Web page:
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Another Losing Year for the Stock Market

Wall St.: Back-to-back annual losses test investors' faith in long-term returns.


A strong rally since the terrorist attacks couldn't save the U.S. stock market from recording its second consecutive losing year in 2001, a historical rarity that last occurred more than a quarter century ago.

The market's back-to-back losses in 2000 and 2001, reflecting first the bursting of the technology bubble and then the economy's slide into recession, may further challenge many investors' beliefs about the long-term appeal of stocks, experts say.

The blue-chip Standard & Poor's 500 index fell 13% last year after sliding 10% in 2000. Monday was the year's last trading day, a session that saw the market close mixed.

The last time the S&P index and other key indexes fell for two consecutive calendar years was 1973-74, during the first major energy-price shock and the Watergate political scandal.

Yet in true Wall Street fashion, both optimists and pessimists have seized upon the 2000-01 back-to-back losses to make their respective cases about the market's potential performance in 2002.

The bullish case is that a third straight year of decline would be unprecedented since World War II and therefore highly unlikely, assuming the economy recovers as most analysts expect sometime this year.

The bearish case is that, despite the market's slide since 1999, many stocks still trade at historically expensive levels relative to companies' underlying earnings potential.

In other words, the market's doubters say, the decline hasn't yet wrung out enough of the exuberance that powered the market to record highs in the late '90s. By some historical measures, critics say, such high-profile technology stocks as Cisco Systems and Yahoo are still very expensive relative to the companies' earnings.

Indeed, although two consecutive yearly losses are rare, Wall Street rode a record winning streak between 1995 and 1999: The S&P 500 index, considered the benchmark performance measure for big-name stocks, produced annual returns of more than 20% in each of those years, counting price gain as well as dividends.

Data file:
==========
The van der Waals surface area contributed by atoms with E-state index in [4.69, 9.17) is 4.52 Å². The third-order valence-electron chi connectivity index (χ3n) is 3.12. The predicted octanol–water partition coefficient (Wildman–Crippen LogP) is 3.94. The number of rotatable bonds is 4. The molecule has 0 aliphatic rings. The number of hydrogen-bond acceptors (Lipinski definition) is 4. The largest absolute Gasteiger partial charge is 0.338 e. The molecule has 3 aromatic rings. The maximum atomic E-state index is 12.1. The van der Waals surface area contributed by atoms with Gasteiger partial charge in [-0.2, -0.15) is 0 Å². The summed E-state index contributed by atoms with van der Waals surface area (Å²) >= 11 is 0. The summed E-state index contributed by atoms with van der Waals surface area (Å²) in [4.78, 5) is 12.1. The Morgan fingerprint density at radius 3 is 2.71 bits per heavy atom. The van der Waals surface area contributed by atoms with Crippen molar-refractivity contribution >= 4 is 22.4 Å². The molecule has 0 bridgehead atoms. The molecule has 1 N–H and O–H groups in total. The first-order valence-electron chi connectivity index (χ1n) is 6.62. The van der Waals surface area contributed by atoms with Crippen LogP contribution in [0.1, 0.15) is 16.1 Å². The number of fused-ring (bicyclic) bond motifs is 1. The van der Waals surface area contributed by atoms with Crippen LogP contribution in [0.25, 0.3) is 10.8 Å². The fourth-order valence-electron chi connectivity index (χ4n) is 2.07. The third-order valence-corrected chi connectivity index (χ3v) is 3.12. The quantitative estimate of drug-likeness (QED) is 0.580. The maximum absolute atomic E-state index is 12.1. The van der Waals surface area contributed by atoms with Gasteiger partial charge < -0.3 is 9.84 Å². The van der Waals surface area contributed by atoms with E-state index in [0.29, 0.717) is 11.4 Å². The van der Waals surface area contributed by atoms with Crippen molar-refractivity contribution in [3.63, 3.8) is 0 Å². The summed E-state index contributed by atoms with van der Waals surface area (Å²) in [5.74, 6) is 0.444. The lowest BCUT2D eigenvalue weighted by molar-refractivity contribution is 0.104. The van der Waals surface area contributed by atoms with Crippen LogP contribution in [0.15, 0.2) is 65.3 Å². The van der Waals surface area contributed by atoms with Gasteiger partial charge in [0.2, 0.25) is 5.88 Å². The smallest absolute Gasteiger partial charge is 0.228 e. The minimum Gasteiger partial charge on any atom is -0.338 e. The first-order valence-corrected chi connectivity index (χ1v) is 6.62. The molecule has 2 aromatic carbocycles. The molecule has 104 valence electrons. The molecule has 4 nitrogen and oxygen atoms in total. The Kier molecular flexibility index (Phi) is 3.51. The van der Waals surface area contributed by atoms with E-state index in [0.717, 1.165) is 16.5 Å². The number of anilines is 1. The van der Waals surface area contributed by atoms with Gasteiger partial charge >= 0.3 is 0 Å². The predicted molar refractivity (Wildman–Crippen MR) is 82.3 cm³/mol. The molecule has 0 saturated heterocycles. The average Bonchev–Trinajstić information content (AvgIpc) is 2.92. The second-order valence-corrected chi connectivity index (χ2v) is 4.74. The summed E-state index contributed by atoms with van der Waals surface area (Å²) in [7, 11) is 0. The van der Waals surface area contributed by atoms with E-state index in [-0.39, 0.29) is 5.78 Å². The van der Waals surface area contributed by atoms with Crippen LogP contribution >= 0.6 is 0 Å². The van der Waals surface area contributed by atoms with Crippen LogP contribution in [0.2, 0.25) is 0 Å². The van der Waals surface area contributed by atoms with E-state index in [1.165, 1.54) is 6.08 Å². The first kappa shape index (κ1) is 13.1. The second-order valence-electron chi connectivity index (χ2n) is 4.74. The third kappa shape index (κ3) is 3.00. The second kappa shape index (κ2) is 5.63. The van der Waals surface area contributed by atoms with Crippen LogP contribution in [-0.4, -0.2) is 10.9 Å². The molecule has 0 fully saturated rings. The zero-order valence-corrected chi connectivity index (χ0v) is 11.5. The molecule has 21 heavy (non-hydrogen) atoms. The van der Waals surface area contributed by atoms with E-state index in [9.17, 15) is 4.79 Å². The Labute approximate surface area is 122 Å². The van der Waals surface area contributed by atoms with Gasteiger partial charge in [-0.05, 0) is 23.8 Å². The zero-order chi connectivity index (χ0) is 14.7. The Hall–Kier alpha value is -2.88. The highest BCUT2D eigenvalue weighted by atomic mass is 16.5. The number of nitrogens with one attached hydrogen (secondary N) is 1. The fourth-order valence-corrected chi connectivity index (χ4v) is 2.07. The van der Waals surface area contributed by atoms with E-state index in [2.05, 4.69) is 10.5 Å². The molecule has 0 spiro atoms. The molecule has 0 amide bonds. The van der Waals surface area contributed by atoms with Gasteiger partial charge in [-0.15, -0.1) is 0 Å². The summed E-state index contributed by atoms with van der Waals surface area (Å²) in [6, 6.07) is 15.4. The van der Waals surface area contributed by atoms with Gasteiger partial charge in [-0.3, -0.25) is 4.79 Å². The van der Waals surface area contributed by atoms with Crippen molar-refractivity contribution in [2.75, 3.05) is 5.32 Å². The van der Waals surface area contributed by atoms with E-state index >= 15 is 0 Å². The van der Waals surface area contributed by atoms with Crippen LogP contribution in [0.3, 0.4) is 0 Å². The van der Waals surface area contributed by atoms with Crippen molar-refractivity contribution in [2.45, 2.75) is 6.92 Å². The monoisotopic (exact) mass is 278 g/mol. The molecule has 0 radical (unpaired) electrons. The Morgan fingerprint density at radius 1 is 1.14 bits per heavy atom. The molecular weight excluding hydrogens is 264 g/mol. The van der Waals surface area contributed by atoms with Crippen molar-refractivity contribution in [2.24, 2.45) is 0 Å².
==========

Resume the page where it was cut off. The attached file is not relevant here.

That spectacular run boosted many investors' expectations for stock returns over the long term, even though Wall Street pros continually cautioned that the market's average annual gain since the mid-1920s was about 11%, and that the late 1990s were more likely to be an anomaly than the start of a new era of much higher returns.

But by early 2000, investor optimism had reached frenzied levels amid the technology stock mania. Individual investors poured record sums into stock mutual funds in the first quarter of 2000, betting that the bull market would roar ahead.

Instead, the market overall peaked in March 2000. From its record high that month, the S&P 500 is down 25%. The tech-dominated Nasdaq composite index has fared far worse: After losing 39.3% in 2000 and 21.1% last year, Nasdaq is off 61% from its peak--despite a powerful rebound since Sept. 21.

Yet many small investors believe the market is capable of resuming blistering gains over the long haul.

For example, a November survey sponsored by mutual fund giant Vanguard Group asked 500 participants in 401(k) retirement savings plans about their market return assumptions. The survey found that respondents expect the stock market to produce annual returns of about 7% over the next year or two. But the median expectation for long-term annualized returns was 15%.

Those high expectations raise the risk that more investors could become disheartened by another extended slide in stocks or by returns that are a shadow of what the market produced in the 1990s.

"As investors look to the future, they'll want to be very careful about assuming that companies can resume anything like the kind of growth rates common in the late 1990s," said Greg Smith, market strategist at Prudential Financial in New York, in a recent report to clients.

He and others say the corporate profit boom of that period was fueled by a rare confluence of events, including falling interest rates, the "peace dividend" from the end of the Cold War and the collapse of energy prices.

The stock market's performance isn't an abstract issue for many Americans: If the market falls for a third year in 2002 or fails to rally significantly in the next few years, it could change the financial outlook for many people, given the trillions of dollars invested in stocks in retirement plans and peoples' assumptions about how their wealth will grow.

A weak market also could become its own worst enemy, encouraging investors to shift money to other assets, such as real estate. That's what happened in the late 1970s: Though the S&P index surged in 1975, blue-chip stocks' performance in the late 1970s was relatively dismal, and many people turned away from stocks.

Today, Karen Huber and Nathan Rosenberg, married Orange County professionals, personify investors' mixed views of stocks.

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